This Is Going to Hurt is in turns funny, poignant, frustrating, touching, and above all things, wonderfully and painfully accurate. I laughed at the bits I recognised (because I experience it day in and day out) and teared up over the things that, despite our best efforts, we health professionals can’t do anything about.

There were moments that seemed so absurd that non-medics would think its fiction. But believe me, the number of times I’ve gone to work and been in a situation where I’ve said after “You cannot make this shit up” cannot be counted on both hands.

I bitch and moan about work as much as the next person, but it only takes me 5 minutes to remember that without the NHS I will not have a career, nor would I have had the experiences, opportunities and relationships that I’m blessed with today.

The NHS is neither good or bad. It simply IS. At the end of the day, one learns to suck it up during the bad days because inevitably, there will be good days that make all the effort worth it.

Like when someone is walking pain free for the first time in their life because of a well-done knee replacement. Or when you help deliver a couple’s firstborn after they’ve experienced more than one miscarriage.

These moments are everything. And for the cynics who say that the NHS provides sub-par services and that I’m idealising the whole situation, believe me, I’M NOT.

I’ve had days where, just like Adam, I felt like throwing in the towel and maybe moving to the private sector where I will at least be paid more. But something keeps me staying and sticking with the NHS. I really truly believe we get it right more times than we get it wrong.

I, for one, am glad that someone finally made the effort to make the general public more aware of what really goes on within the four walls of the hospital.

Once, someone I knew who worked in a different country shared an article written by a nurse who used to work for the NHS, and who had quit because she had gotten traumatised over the deteriorating quality of services in her hospital.

This nurse highlighted a lot of things that are true in most hospitals in the country. Its a tale of a health system that’s on its knees and a government that continues to be ignorant about its plight.

We get daily updates about Brexit negotiations but no one thinks it important to point out that patients with serious health conditions are delayed in seeing a doctor because of an A and E that’s full to bursting? Ridiculous.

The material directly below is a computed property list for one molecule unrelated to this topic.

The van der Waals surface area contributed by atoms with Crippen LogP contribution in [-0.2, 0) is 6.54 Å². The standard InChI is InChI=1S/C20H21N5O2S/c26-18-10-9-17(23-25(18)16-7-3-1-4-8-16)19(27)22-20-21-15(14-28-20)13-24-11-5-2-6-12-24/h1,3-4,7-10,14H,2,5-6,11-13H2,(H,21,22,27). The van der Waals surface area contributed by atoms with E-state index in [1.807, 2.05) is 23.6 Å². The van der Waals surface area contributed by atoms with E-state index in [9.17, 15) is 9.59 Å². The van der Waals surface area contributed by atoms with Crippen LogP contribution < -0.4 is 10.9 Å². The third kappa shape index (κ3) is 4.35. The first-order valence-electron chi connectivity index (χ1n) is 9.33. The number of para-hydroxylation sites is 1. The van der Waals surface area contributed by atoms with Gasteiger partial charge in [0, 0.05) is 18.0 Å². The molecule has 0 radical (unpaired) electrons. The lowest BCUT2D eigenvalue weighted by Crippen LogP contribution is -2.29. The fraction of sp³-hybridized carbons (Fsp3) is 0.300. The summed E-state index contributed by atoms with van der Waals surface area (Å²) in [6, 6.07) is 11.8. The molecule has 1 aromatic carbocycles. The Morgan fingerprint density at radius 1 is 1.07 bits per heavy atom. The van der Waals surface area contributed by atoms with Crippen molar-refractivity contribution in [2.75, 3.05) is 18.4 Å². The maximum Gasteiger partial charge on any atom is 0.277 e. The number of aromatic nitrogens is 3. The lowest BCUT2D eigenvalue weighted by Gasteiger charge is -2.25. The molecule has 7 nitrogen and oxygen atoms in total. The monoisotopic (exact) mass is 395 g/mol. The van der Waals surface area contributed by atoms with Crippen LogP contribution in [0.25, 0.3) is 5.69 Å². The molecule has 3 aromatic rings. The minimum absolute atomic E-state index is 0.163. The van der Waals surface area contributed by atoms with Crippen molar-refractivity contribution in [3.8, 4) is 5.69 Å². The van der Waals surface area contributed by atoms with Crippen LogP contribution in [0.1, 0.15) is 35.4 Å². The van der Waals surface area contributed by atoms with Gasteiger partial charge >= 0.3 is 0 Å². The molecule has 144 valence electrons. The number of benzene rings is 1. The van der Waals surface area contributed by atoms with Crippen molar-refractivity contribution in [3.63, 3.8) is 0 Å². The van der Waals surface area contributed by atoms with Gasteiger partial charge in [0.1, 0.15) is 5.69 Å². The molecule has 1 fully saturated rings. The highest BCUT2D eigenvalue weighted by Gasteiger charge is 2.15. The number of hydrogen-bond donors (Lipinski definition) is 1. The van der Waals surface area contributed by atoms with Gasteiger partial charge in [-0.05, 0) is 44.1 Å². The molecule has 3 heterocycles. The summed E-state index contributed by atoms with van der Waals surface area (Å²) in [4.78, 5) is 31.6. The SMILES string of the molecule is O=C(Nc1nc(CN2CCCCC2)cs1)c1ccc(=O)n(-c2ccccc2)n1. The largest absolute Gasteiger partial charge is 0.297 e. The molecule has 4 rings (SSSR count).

Anyway, this person sharing the article erroneously thought that the nurse didn’t have the right to complain because third-world countries have the same problems and the nurses get paid even less, the message being that NHS nurses should just suck it up and get on with it like the rest of the world do.

While I acknowledge that the UK still have it better than, say, the Philippines, the fact is that the point of the article was not about salary or any kind of compensation. The article made an effort to bring to light some of the very real issues the NHS faces, and to bring it the level of something as crude as money is to take away the power of the message it was trying to get across.

What can we do to help?

That’s a question Adam Kay got asked a lot during his book tour apparently. The answer is as varied as the medical field itself.

Maybe next time you see a junior doctor who’s spent more than 24 hours on shift answering bleep after bleep after bleep, or a nurse at the end of the operating list who cannot decide whether she’s more tired or hungry, you’ll find it in your heart to offer them a KitKat.

Maybe during the next election think long and hard about who you’re voting for and ask yourself whether they are the once in a lifetime politicians that will actually care about our health services. (Something to keep in mind now that I can actually vote).

Or if you are part of the noble majority of the population that work for the NHS, maybe be a bit kinder to your colleagues. We are all on this (sinking) boat together, and we’ll hold on to it until they tell us we need to jump ship and swim.